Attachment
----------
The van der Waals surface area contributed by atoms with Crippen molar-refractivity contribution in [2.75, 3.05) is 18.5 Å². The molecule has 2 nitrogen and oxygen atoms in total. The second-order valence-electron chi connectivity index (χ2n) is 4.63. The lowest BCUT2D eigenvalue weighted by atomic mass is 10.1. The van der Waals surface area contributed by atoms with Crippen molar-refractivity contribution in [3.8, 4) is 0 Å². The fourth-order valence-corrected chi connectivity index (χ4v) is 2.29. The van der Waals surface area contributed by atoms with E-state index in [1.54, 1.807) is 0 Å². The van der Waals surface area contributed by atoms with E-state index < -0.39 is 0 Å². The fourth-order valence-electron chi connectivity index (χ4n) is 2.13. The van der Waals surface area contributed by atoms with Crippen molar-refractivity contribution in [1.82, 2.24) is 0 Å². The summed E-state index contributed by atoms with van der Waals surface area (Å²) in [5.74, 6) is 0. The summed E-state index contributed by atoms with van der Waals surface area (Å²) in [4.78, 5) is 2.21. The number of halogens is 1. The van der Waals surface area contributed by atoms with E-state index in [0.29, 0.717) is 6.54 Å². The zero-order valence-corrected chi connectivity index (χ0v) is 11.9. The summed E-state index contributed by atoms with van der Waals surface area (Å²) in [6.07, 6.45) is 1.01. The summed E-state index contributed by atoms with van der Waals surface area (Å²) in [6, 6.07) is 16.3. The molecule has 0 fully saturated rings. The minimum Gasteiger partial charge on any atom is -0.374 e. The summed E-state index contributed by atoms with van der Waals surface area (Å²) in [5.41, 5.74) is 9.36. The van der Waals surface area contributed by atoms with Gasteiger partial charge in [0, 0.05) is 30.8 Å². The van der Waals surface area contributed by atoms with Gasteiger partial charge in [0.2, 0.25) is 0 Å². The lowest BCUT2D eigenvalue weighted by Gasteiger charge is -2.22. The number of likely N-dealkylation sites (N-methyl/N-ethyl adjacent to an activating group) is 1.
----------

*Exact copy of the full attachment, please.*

The van der Waals surface area contributed by atoms with Crippen molar-refractivity contribution in [2.75, 3.05) is 18.5 Å². The molecule has 2 nitrogen and oxygen atoms in total. The second-order valence-electron chi connectivity index (χ2n) is 4.63. The lowest BCUT2D eigenvalue weighted by atomic mass is 10.1. The van der Waals surface area contributed by atoms with Crippen molar-refractivity contribution in [3.8, 4) is 0 Å². The fourth-order valence-corrected chi connectivity index (χ4v) is 2.29. The van der Waals surface area contributed by atoms with E-state index in [1.54, 1.807) is 0 Å². The van der Waals surface area contributed by atoms with E-state index < -0.39 is 0 Å². The fourth-order valence-electron chi connectivity index (χ4n) is 2.13. The van der Waals surface area contributed by atoms with Crippen molar-refractivity contribution in [1.82, 2.24) is 0 Å². The summed E-state index contributed by atoms with van der Waals surface area (Å²) in [5.74, 6) is 0. The summed E-state index contributed by atoms with van der Waals surface area (Å²) in [4.78, 5) is 2.21. The number of halogens is 1. The van der Waals surface area contributed by atoms with E-state index in [0.29, 0.717) is 6.54 Å². The zero-order valence-corrected chi connectivity index (χ0v) is 11.9. The summed E-state index contributed by atoms with van der Waals surface area (Å²) in [6.07, 6.45) is 1.01. The summed E-state index contributed by atoms with van der Waals surface area (Å²) in [6, 6.07) is 16.3. The molecule has 0 fully saturated rings. The minimum Gasteiger partial charge on any atom is -0.374 e. The summed E-state index contributed by atoms with van der Waals surface area (Å²) in [5.41, 5.74) is 9.36. The van der Waals surface area contributed by atoms with Gasteiger partial charge in [0, 0.05) is 30.8 Å². The van der Waals surface area contributed by atoms with Gasteiger partial charge in [0.2, 0.25) is 0 Å². The lowest BCUT2D eigenvalue weighted by Gasteiger charge is -2.22. The number of likely N-dealkylation sites (N-methyl/N-ethyl adjacent to an activating group) is 1.